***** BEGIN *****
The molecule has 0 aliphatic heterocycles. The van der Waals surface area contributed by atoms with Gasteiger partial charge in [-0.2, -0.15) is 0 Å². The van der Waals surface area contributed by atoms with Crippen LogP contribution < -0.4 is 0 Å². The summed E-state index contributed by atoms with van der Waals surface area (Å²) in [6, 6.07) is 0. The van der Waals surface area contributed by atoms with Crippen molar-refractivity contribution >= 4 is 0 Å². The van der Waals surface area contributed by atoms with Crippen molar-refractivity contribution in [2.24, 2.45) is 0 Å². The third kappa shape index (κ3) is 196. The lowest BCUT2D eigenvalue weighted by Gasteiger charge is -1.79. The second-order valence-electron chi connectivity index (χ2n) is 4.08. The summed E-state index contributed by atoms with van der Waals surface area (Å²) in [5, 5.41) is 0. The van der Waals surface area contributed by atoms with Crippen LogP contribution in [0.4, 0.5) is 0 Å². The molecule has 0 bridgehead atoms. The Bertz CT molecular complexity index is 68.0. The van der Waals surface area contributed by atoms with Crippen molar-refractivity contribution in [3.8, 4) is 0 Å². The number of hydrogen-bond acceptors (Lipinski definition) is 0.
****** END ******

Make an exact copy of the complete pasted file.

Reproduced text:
The molecule has 0 aliphatic heterocycles. The van der Waals surface area contributed by atoms with Gasteiger partial charge in [-0.2, -0.15) is 0 Å². The van der Waals surface area contributed by atoms with Crippen LogP contribution < -0.4 is 0 Å². The summed E-state index contributed by atoms with van der Waals surface area (Å²) in [6, 6.07) is 0. The van der Waals surface area contributed by atoms with Crippen molar-refractivity contribution >= 4 is 0 Å². The van der Waals surface area contributed by atoms with Crippen molar-refractivity contribution in [2.24, 2.45) is 0 Å². The third kappa shape index (κ3) is 196. The lowest BCUT2D eigenvalue weighted by Gasteiger charge is -1.79. The second-order valence-electron chi connectivity index (χ2n) is 4.08. The summed E-state index contributed by atoms with van der Waals surface area (Å²) in [5, 5.41) is 0. The van der Waals surface area contributed by atoms with Crippen LogP contribution in [0.4, 0.5) is 0 Å². The molecule has 0 bridgehead atoms. The Bertz CT molecular complexity index is 68.0. The van der Waals surface area contributed by atoms with Crippen molar-refractivity contribution in [3.8, 4) is 0 Å². The number of hydrogen-bond acceptors (Lipinski definition) is 0.